Plant Health Care (PHC): To maintain or improve the appearance of a landscape’s appearance or tree vitality, using the most cost-effective and environmentally sound practices and treatments available.
Planter: A defined area, commonly raised and composed of wood or concrete, in plants are grown.
Pollard: A cut that removes the top of a stem, causing new shoots to form around the base of the wound.
Pruning: A method of cutting off parts of a plant to control its size, health and appearance.
Pull Stakes: Removal of supporting tree stakes that are no longer required.
Raise Crown: Removal of lowest lateral branches to enable access or sight lines to remain clear.
Reduce Crown: A method of physical size reduction of the tree crown, leaving a more compact tree.
Refoliate: When a plant grows new leaves after a leafless period, usually in the spring.
Removal: The elimination of an unwanted or dead tree or shrub.
Remove Deadwood/Clean: The removal of the majority of deadwood, dying and diseased branches from a tree’s canopy.
Remove Obvious Surface Roots: The elimination of visible roots in lawns, usually carried out manually with an ax.
Remove to Near Grade: Removal of a tree to as near to ground level as possible.
Resprout: The growth of new shoots from the base of a wound.
Root Crown Shoot: The emergence of an adventitious sprout from the root system.
Root Crown: The top layer of the mass formed by the roots of a plant and the soil surrounding it.
Root Prune: This involves the severance of sections of roots that are causing or are likely to cause damage to hard surfaces, foundations, etc. Root barriers can often be inserted following this mechanical operation to prevent further encroachment.
Root Stock: A plant sometimes just a stump that has an established, healthy root system, used for grafting a cutting or budding from another plant.
Roots: Structural and nutritional support for a plant.
Sap Pressure: Osmotic force that moves the vital fluids throughout a plant.
Scaffold: The trunk and branch structure of a tree.
Selective Pruning: The selective removal of plant parts.
Self Pruning: The process in which a tree sheds unproductive limbs itself.
Shade-out Die Back: Dead structures in the interior of the tree caused by lack of exposure to sunlight.
Shear: The sharp edged blade on a set of clippers; it is placed toward the tree when a cut is made.
Shocking: Describes the wilting and sometimes loss of leaves when a plant is transplanted to a new area.
Single-up: Often trees that have single predominant leaders, will throw out competing leaders or twin forks that result in serious structure problems in later life and can lead to complete tree failure.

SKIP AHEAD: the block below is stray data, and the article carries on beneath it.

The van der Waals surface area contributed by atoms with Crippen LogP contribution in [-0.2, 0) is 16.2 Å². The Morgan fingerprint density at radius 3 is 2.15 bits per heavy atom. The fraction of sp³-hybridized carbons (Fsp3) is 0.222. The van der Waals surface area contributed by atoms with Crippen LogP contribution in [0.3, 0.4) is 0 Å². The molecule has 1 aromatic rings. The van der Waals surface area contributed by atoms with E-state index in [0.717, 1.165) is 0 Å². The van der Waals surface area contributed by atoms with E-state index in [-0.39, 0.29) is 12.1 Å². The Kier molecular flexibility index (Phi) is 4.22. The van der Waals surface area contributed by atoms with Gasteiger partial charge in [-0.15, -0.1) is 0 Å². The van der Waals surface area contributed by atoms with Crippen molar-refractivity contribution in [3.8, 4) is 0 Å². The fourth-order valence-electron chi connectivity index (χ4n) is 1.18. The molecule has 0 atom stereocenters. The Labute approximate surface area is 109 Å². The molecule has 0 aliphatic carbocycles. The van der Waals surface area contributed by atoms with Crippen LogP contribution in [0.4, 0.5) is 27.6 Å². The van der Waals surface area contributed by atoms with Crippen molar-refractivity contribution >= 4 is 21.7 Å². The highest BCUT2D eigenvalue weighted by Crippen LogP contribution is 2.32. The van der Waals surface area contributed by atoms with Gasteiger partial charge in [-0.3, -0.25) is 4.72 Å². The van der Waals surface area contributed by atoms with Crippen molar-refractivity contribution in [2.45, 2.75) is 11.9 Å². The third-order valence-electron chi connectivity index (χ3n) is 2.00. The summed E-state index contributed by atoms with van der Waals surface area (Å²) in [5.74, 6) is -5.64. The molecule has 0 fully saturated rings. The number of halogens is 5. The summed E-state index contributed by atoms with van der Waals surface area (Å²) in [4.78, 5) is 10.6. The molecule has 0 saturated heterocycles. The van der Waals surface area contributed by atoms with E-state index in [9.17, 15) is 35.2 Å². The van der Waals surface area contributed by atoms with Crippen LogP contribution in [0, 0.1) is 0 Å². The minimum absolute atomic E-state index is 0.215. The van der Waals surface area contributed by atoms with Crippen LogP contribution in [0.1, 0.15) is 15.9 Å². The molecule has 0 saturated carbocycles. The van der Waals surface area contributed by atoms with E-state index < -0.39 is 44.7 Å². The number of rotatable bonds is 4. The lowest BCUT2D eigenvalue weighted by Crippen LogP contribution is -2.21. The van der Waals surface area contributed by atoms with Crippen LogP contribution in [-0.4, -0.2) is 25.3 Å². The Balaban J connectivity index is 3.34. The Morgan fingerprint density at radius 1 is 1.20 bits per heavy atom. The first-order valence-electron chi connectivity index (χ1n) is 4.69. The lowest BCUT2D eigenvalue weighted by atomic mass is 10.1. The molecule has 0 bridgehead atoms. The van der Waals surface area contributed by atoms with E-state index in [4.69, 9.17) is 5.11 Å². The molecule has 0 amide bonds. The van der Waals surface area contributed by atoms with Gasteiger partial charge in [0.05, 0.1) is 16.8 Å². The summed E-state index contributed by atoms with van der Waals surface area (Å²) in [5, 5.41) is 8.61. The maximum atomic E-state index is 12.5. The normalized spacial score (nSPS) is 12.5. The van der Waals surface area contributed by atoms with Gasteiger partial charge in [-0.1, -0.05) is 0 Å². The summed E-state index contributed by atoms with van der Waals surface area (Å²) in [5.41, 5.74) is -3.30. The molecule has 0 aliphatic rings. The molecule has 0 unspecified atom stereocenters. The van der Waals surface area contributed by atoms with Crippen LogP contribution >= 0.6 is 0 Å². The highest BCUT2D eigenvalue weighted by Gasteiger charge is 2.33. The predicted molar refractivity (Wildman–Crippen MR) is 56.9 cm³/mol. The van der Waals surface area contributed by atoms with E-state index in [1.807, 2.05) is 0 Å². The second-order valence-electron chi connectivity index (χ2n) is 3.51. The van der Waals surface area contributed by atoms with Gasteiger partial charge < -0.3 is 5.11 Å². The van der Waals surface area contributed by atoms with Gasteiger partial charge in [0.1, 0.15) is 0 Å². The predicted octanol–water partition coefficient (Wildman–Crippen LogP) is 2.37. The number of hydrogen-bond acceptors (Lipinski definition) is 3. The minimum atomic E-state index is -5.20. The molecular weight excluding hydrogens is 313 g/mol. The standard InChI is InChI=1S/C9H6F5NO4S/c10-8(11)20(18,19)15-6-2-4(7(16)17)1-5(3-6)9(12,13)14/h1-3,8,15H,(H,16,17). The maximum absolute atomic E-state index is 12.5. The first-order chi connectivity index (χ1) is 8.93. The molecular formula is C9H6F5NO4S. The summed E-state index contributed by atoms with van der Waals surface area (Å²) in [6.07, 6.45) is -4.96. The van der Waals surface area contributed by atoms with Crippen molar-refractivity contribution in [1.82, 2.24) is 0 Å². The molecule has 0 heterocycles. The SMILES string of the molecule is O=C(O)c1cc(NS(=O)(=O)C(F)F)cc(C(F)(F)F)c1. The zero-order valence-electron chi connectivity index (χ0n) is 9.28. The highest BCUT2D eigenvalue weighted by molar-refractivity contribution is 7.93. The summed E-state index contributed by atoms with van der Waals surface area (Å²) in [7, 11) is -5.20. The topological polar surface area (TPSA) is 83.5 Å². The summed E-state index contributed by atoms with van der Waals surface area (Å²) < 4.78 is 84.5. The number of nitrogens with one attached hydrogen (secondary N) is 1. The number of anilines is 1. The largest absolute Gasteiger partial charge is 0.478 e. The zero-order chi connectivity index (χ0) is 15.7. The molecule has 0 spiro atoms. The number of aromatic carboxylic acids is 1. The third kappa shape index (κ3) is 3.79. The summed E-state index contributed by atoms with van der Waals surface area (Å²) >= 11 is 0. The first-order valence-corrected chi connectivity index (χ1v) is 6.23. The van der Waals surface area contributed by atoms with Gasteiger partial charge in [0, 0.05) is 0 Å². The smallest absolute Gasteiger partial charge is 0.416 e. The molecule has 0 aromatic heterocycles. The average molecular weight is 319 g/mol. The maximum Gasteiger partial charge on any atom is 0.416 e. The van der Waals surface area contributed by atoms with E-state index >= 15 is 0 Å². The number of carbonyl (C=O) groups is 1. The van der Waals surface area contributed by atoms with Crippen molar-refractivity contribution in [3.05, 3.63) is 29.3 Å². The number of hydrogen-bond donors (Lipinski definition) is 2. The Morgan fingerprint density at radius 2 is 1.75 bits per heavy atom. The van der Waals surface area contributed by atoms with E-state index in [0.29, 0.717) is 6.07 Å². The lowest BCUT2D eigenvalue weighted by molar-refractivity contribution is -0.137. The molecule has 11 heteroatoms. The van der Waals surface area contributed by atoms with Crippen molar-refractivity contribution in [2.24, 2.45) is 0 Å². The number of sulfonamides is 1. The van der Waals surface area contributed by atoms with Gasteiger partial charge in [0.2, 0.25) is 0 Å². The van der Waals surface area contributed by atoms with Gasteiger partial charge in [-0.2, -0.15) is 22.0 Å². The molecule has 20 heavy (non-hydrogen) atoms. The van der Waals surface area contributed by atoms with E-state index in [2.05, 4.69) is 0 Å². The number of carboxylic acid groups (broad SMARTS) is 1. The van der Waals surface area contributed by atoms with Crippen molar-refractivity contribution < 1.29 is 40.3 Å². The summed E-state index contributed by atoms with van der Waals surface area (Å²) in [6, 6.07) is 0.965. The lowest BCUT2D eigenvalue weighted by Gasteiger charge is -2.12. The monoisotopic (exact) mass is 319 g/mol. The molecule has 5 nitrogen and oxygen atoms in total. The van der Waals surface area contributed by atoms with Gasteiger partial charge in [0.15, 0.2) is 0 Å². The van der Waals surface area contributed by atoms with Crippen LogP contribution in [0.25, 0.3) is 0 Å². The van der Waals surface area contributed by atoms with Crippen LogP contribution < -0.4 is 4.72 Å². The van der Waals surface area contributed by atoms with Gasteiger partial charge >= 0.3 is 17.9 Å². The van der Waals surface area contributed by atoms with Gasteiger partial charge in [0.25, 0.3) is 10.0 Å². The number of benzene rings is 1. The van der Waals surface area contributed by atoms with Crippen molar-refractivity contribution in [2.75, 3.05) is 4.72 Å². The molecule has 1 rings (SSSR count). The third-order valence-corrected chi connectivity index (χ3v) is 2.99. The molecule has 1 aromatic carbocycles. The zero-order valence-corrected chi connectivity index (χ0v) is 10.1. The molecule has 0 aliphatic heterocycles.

Skirt Raise: The pruning of the tips of lower branches frequently done on weeping type trees to enable access or clear sight lines.
Sod: Turf ready for transplant to new locations.
Spray: The control of insects or disease by spraying insecticides, fungicides, etc.
Structural Prune/Formative Prune: The elimination of structural faults, such as tight forks, crossing and rubbing branches, imbalances of crown thus giving the trees a direction for growth.
Stump Grinding: Grinding the remainder of a stump to 12 to 18 inches below the surface.
Target Pruning: The removal of parts that are perilous to a tree’s health.
Temperature Tolerance: The degree to which a plant can tolerate extremes of temperature.
Thatch: The live or dead layer of roots and stems between the turf of a lawn and the soil.
Thin Crown: A preferred method of pruning by removing interior growth and selectively thinning out branch tips.
Thin, Clean, Raise and Reduce Crown by 25%: The process of removing no more than 25% of the total living crown.
Topiary: A decorative style of plant management where growth is controlled by continuous shaping with pruning or shearing.
Topping: The drastic reduction of tree size using indiscriminate cuts without regard to tree health or structural integrity; it is not an acceptable pruning practice.
Transpiration: The evaporation of water through the upper parts of the tree, especially the leaves, enabling enables the flow of nutrients and water from the roots to the shoots.
Transplant: Physically moving a plant from one location to another.
Trim/Shape: The minor trimming of branches to maintain natural shape or form.
Tuck Back: Shortening of lateral limbs but to a lesser degree than heading back.
Turf: A ground cover that can withstand human traffic.
Variegation: A pattern in leaves that contains either white or yellow markings.
Vascular System: The circulatory system of a plant that enables the conduction of water, minerals and nutrients.
Wound: An opening in a plant that could lead to tissue destruction or injury.